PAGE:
Shuhei Nakamura looked confused, as he thought he was on 5 life before that attack while Larsson had him on 2... with a 4/1 Llanowar Elf unblocked that's a critical difference! Unravelling the life totals it quickly became clear that Nakamura hadn't realised the Murderous Redcap had been a 5/2 the turn before, when it was Unwilling Recruited, and had only taken two damage on his score sheet. The Japanese star extended his hand when the mistake was explained, looking a little crestfallen at the error, but David Larsson had despatched a formidable opponent in this round and proceeded to the final looking very strong indeed, with a red deck that could seemingly win without warning.
David Larsson 2 - 1 Shuhei Nakamura
David Larsson vs Tomoharu Saito
by Tim Willoughby
Tomoharu Saito sat down for the finals of Grand Prix Amsterdam having lost only a single match with his mono red deck. The Player of the Year had shown a combination of "good play and good luck" to make it as far as he had, and sat down excited about a red deck to play against in the final. His opponent, David Larsson is an amiable Swede who has felt the lights of a Sunday Stage before, having made the top 8 of Pro Tour London.
While the decks were on their way back from a deckcheck, Saito won what may be one of the most important parts of this match - the die roll. Both David Larsson and Tomoharu Saito are playing versions of Red Deck Wins, and in an aggressive mirror, having the early initiative can be huge.
In point of fact, this isn't quite as much of a mirror as it may first appear. While Saito's maindeck is more or less identical to the deck Michael Jacob used to win US Nationals, Larsson has a build in which Stigma Lasher and Boggart Ram-Gang make the cut for the main. Even more interesting is the sideboard options open to the two.
Each player suggested to me separately before the match that they had a good sideboard against red decks. Saito would be bringing in Spitebellows and Murderous Redcap, while Larsson had Unwilling Recruit and Greater Gargadon.
Larson is ready for Red
Larsson's sideboard plan in abstract seemed to trump that of Saito, playing for huge late game spells, but it would all rely on the tempo of how the Swede could get through the early turns of the game.
On the play, Saito led with Magus of the Scroll, while David had Figure of Destiny. He followed up with Blood Knight, hoping to hold off the figure, but finding that a Skred was waiting for it.
Saito's next play was not overly exciting, in Magus of the Moon. While this Magus had been instrumental in getting Saito to the finals, it would do little in the matchup he found there. Larsson's 3 drop seemed better. A Boggart Ram-Gang got cast straight into the red zone, and hit Saito for 3. The Magus of the Moon struck back, but Saito was not winning this race, as another Boggart Ram-Gang came along, forcing a Flame Javelin from Saito. After combat, Larsson had another Figure of Destiny, making for a very powerful board.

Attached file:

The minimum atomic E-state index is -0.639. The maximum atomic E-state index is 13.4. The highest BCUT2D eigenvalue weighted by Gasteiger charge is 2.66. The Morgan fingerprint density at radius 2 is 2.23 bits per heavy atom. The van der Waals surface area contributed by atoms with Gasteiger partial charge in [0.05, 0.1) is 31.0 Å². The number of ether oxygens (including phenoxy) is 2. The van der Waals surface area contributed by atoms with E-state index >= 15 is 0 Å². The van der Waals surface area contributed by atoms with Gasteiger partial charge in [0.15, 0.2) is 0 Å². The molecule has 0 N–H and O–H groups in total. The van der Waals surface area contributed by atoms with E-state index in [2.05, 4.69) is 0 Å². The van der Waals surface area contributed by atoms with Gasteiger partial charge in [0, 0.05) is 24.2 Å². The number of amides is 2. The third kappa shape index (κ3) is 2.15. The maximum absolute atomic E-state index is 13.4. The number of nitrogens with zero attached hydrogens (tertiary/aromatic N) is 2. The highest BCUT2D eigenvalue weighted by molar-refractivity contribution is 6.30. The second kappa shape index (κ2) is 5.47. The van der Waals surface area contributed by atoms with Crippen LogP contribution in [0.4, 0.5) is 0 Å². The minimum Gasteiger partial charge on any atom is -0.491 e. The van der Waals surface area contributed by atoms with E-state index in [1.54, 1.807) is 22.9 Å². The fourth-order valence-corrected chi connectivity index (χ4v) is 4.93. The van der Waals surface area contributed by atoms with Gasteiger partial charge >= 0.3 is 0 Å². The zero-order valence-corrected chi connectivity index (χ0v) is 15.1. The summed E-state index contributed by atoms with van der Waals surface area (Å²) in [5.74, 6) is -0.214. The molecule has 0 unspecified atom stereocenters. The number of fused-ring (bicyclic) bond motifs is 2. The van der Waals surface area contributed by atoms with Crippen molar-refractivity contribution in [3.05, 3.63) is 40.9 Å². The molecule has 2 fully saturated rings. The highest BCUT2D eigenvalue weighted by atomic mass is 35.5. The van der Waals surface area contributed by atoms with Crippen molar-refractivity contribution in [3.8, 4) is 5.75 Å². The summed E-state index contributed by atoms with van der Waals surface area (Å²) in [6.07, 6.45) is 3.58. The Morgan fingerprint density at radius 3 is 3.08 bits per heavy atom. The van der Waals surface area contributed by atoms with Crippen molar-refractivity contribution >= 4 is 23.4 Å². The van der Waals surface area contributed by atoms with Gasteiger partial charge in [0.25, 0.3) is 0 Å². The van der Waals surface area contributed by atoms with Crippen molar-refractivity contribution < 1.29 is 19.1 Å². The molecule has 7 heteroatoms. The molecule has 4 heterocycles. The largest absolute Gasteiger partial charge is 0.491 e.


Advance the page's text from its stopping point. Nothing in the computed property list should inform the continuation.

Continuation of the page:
Saito dropped a Blood Knight onto the table and passed with two mountains up. Yet another Boggart Ram-Gang came from Larsson. Both Magus of the Moon and Magus of the Scroll blocked one of these 3/3's, while the other knocked Saito to 7. As another Figure of Destiny came down, Saito just sighed.
While Saito had a Demigod of Revenge, he was in no position to start attacking, wary of his life totals.
"Can't really win can you?" asked David as he attacked with his colossal force.
Saito just nodded to himself, looked at things, and scooped up his cards.
David Larsson 1 - 0 Tomoharu Saito
Saito prepares himself for a tense final.
When these two players had met in the Swiss portion of the tournament, Saito had won, though Larsson felt this may have been down to a mistake on his part. It seemed pretty clear that in Game 1 his draw had been so much better than Saito's that mistakes weren't really a worry. For the following game though, it would become clear whose sideboard plan was the winner.
Both players kept their opener, and Larsson had more of the early action, with a turn one suspend on Greater Gargadon, turn two Figure of Destiny and turn 3 Boggart Ram-Gang. Saito had a turn 3 Ashenmoor Gouger, and a Murderous Redcap to off the Kithkin.
Larsson's sideboard tech was quick to get going. He used Unwilling Recruit to steal Ashenmoor Gouger, and attacked with it and Boggart Ram-Gang. This dealt 7 damage, before the Gouger got sacrificed to Greater Gargadon, putting it at just 5 counters.
Saito evoked Spitebellows to get Boggart Ram-Gang sacrificed, but could do little on just 8 life, when a pair of Skreds finished off his Murderous Redcap, and Greater Gargadon came in to finish off a stunned Tomoharu Saito.
Congratulations to David Larsson, Grand Prix Copenhagen Champion!
Podcast: The Prince of Sweden?
by Rich Hagon
Somehow 'Hamlet, Prince of Sweden' doesn't sound quite right, but that certainly won't stop Swede David Larsson and seven more worthy contenders from striving every synapse towards the Danish crown here at the climax of GP Copenhagen. Pro Points could have a massive impact on the Player of the Year Race, as Messrs Saitou, Nakamura and van Medevoort (not to mention the mighty Wafo-Tapa) are all in the running for the maximum ten point boost to their total. All the action from the last eight men standing.
Finals (Japanese): David K Larsson vs. Tomoharu Saitou
by Naoaki Umesaki
『グランプリ コペンハーゲン』決勝戦は、5人に1人の割合と非常に多くのプレイヤーが『Red Deck Win』を選択した本大会のメタゲームを象徴するようなマッチアップとなった。
『Red Deck Win』 vs. 『Red Deck Win』
今現在、国際的には無名であるDavid K Larssonであるが、手ごわい相手には間違いないようだ。
《巻物の大魔術師/Magus of the Scroll》《血騎士/Blood Knight》という立ち上がりの斉藤に対して、Larssonは《運命の大立者/Figure of Destiny》スタートから《雪崩し/Skred》で《血騎士》を除去して《ボガートの突撃隊/Boggart Ram-Gang》を展開してのアタック！
斉藤も《復讐の亜神/Demigod of Revenge》を出して対抗するが、Larssonの《運命の大立者》3体＋《ボガートの突撃隊》によるフルアタックを確認すると、ライフを残す手段を持たない斉藤は投了を宣言した。
Larsson 1-0 Saitou
Larssonは《不本意な徴募/Unwilling Recruit》で斉藤の《アッシェンムーアの抉り出し》を強奪。 アタック後に《大いなるガルガドン》で生け贄に捧げて擬似的に除去。これにより、斉藤のライフは8へと追い込まれる。
Larsson 2-0 Saitou
Congratulations to David K Larsson, GP Copenhagen 2008 Champion!
『Red Deck Win』の優勝に終わった『GPコペンハーゲン』。